Going further, the bank’s Beijing staff, for example, will help students and family initiate their financial transition even before they arrive in Canada, a more aggressive business approach similar to what Wealth One Bank of Canada is doing in the reverse direction. 

Published in Economy

Regulation for BC real estate market was required to reign in escalating home values throughout Lower Mainland

-- Delivered by Feed43 service

Asian Pacific Post

Read Full Article

Published in Commentary

Guest Commentary by Stewart Beck

Moving day in West Vancouver – after two years of leasing and realizing the market wasn’t going to plateau, we bought a home in North Vancouver. Our soon to be old “hood” is busy: Down the street, a home is being demolished, the third in the two years we’ve lived here.

The dump trucks and the construction are an aggravation but you can rationalize this with the employment generated by the new builds.

However, the two houses already built have been empty since their construction was finished. Not the best for the neighbourhood.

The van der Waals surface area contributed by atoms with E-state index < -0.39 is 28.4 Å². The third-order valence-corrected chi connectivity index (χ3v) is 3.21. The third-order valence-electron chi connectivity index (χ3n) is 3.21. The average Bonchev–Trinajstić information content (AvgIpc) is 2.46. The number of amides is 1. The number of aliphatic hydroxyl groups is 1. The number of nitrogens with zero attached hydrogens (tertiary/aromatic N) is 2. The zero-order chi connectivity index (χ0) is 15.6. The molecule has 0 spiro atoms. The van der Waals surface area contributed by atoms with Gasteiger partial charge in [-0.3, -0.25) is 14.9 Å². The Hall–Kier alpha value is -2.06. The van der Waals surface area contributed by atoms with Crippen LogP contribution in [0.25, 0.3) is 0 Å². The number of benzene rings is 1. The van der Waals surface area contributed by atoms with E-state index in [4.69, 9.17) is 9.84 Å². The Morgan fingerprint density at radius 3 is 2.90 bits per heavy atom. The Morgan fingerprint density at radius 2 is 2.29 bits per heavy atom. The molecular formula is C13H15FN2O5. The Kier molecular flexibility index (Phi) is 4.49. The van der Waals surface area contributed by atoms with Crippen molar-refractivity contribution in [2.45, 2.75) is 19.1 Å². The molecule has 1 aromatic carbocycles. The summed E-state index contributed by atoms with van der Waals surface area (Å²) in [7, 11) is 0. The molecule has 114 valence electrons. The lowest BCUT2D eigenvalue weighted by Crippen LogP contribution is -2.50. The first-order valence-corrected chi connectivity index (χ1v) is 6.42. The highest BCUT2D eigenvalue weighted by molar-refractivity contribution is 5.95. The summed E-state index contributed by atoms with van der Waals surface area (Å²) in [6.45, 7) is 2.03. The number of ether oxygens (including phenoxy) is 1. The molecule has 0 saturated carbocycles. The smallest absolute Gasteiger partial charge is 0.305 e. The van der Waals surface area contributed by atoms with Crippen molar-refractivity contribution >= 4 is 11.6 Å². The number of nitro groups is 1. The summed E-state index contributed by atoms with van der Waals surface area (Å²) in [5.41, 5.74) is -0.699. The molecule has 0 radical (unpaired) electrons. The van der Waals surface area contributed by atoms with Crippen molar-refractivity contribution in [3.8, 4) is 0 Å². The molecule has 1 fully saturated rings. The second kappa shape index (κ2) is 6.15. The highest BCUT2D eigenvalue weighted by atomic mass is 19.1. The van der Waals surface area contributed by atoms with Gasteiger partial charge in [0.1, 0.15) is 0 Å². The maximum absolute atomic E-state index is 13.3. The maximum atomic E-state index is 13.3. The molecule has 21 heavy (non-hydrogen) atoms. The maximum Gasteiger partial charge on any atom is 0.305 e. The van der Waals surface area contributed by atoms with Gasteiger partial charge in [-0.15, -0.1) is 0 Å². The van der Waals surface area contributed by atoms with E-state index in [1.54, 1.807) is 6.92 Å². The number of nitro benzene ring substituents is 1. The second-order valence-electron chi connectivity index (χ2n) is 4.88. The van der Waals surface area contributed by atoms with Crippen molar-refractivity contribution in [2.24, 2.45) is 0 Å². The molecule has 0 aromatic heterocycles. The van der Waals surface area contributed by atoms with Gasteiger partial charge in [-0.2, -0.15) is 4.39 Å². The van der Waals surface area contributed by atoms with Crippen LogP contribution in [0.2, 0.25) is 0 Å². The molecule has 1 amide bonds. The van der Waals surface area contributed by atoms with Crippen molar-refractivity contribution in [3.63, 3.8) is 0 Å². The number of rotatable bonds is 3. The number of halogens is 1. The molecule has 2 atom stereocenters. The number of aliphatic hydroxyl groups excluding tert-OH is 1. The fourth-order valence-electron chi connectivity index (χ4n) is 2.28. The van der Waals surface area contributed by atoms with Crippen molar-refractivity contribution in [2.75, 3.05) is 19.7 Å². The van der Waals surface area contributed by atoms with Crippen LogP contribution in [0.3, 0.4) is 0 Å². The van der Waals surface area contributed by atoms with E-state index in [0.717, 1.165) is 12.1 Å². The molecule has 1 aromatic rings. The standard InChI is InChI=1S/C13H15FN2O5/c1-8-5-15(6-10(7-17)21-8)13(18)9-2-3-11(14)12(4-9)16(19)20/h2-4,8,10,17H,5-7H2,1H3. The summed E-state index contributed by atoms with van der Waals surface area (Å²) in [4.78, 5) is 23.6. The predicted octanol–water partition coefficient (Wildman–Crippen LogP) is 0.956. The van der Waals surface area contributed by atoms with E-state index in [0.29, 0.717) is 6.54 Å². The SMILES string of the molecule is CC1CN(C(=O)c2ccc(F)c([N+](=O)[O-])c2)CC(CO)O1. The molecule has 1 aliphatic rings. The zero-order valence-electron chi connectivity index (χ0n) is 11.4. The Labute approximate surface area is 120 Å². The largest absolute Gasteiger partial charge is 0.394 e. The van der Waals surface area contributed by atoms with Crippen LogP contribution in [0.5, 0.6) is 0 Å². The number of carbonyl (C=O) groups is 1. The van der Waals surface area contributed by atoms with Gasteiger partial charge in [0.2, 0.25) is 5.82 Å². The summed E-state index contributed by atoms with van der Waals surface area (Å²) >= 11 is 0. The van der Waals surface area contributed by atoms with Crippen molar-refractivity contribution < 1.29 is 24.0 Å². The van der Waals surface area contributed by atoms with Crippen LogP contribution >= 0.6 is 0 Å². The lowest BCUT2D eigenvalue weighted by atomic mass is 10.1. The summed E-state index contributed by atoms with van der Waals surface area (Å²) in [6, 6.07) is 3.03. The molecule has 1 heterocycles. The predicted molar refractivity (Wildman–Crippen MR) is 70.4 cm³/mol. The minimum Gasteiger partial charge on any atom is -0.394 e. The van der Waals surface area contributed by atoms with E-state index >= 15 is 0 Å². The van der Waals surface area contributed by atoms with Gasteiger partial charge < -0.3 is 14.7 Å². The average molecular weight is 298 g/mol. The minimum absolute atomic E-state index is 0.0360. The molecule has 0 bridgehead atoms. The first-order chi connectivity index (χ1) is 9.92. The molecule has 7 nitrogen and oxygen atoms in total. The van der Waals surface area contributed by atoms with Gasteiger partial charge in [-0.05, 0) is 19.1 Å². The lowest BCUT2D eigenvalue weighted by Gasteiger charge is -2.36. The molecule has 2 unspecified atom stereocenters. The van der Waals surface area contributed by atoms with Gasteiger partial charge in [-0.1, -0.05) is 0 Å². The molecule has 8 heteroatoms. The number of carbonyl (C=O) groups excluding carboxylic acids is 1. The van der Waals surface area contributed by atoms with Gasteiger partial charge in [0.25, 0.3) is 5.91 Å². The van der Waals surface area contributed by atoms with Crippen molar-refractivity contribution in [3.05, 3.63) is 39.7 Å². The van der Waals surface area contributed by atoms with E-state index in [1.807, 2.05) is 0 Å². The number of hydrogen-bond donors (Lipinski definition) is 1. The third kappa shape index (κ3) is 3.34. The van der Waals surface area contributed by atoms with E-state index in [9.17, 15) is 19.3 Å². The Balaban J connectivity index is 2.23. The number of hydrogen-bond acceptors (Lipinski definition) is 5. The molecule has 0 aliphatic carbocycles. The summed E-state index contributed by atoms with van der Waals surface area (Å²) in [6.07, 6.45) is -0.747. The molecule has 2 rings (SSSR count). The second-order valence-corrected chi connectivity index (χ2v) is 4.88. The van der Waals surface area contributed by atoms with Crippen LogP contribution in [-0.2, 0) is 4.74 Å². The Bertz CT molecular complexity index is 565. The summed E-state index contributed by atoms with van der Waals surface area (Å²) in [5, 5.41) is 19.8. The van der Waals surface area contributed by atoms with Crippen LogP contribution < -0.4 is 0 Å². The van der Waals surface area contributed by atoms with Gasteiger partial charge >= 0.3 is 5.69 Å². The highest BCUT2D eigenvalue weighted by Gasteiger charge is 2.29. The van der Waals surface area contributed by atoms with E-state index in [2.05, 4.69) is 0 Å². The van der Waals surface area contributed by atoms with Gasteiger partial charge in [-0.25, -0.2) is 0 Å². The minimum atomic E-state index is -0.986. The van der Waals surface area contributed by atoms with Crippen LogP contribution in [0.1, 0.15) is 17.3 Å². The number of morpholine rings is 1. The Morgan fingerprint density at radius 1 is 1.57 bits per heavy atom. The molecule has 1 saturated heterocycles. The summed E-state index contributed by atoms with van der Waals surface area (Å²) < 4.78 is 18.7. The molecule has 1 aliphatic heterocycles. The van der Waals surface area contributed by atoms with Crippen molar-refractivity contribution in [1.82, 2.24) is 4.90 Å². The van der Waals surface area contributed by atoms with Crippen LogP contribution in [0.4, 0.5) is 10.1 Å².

Vancouver’s real estate market has captured the attention of the world. Thanks to the media, everyone knows that the value of the city’s real estate has grown at an unrealistic and unaffordable rate. Local residents are being crowded out, both geographically and financially.

And, no matter who you are and how you describe it, the out-of-proportion escalation in the cost of real estate is being blamed on the movement of Chinese money, legal and/or illegal (those who are politically correct use the term “foreign investors”) into the Vancouver and Toronto markets.

The staggering growth in China’s middle class, the current Chinese political environment, the Chinese investor’s penchant to speculate, and Vancouver’s reputation as among the most liveable cities in the world have contributed to these rising prices.

Something needed to be done and Premier Christy Clark’s announcement of a 15-per-cent tax on non-Canadians buying residential real estate was one way to deal with this politically volatile issue.

The new tax will likely achieve what it sets out to do.

It should cool the market and reduce the discriminatory effects of foreign investment. Foreign speculators will be given a framework in which to operate, and will pay their fair share to the province’s treasury. Meanwhile, legitimate investors will build the new costs into their decision models.